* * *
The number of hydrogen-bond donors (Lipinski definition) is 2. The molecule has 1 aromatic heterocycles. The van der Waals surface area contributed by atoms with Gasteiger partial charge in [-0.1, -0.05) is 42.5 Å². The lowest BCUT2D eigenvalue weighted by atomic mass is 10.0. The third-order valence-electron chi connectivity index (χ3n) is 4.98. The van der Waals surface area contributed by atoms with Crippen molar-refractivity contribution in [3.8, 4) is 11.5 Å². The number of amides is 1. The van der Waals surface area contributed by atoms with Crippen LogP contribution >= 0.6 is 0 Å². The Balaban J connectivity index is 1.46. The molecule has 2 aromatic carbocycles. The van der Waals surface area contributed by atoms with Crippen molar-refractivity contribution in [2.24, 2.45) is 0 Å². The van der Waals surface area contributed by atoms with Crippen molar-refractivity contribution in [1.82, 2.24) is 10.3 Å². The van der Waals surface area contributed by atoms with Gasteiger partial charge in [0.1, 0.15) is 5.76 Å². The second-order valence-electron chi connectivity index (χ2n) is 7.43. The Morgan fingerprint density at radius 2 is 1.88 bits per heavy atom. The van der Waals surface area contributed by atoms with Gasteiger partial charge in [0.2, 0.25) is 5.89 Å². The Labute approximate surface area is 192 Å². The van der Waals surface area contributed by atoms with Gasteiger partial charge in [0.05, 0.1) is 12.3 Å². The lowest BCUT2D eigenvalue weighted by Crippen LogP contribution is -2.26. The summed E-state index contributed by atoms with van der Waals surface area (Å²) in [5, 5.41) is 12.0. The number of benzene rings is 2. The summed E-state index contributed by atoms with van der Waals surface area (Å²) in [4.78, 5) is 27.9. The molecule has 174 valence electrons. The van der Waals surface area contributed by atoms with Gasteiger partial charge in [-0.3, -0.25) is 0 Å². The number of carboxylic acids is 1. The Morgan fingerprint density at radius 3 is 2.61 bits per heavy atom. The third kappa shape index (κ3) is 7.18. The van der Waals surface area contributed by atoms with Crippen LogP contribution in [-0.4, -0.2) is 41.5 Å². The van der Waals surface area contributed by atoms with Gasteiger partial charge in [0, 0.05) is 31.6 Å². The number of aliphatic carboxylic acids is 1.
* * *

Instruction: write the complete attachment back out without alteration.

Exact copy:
The number of hydrogen-bond donors (Lipinski definition) is 2. The molecule has 1 aromatic heterocycles. The van der Waals surface area contributed by atoms with Gasteiger partial charge in [-0.1, -0.05) is 42.5 Å². The lowest BCUT2D eigenvalue weighted by atomic mass is 10.0. The third-order valence-electron chi connectivity index (χ3n) is 4.98. The van der Waals surface area contributed by atoms with Crippen molar-refractivity contribution in [3.8, 4) is 11.5 Å². The number of amides is 1. The van der Waals surface area contributed by atoms with Crippen LogP contribution >= 0.6 is 0 Å². The Balaban J connectivity index is 1.46. The molecule has 2 aromatic carbocycles. The van der Waals surface area contributed by atoms with Crippen molar-refractivity contribution in [2.24, 2.45) is 0 Å². The van der Waals surface area contributed by atoms with Crippen molar-refractivity contribution in [1.82, 2.24) is 10.3 Å². The van der Waals surface area contributed by atoms with Gasteiger partial charge in [0.1, 0.15) is 5.76 Å². The second-order valence-electron chi connectivity index (χ2n) is 7.43. The Morgan fingerprint density at radius 2 is 1.88 bits per heavy atom. The van der Waals surface area contributed by atoms with Gasteiger partial charge in [0.2, 0.25) is 5.89 Å². The Labute approximate surface area is 192 Å². The van der Waals surface area contributed by atoms with Gasteiger partial charge in [0.05, 0.1) is 12.3 Å². The lowest BCUT2D eigenvalue weighted by Crippen LogP contribution is -2.26. The summed E-state index contributed by atoms with van der Waals surface area (Å²) in [5, 5.41) is 12.0. The number of benzene rings is 2. The summed E-state index contributed by atoms with van der Waals surface area (Å²) in [4.78, 5) is 27.9. The molecule has 174 valence electrons. The van der Waals surface area contributed by atoms with Gasteiger partial charge in [-0.3, -0.25) is 0 Å². The number of carboxylic acids is 1. The Morgan fingerprint density at radius 3 is 2.61 bits per heavy atom. The third kappa shape index (κ3) is 7.18. The van der Waals surface area contributed by atoms with Crippen LogP contribution in [-0.4, -0.2) is 41.5 Å². The van der Waals surface area contributed by atoms with Gasteiger partial charge in [0, 0.05) is 31.6 Å². The number of aliphatic carboxylic acids is 1.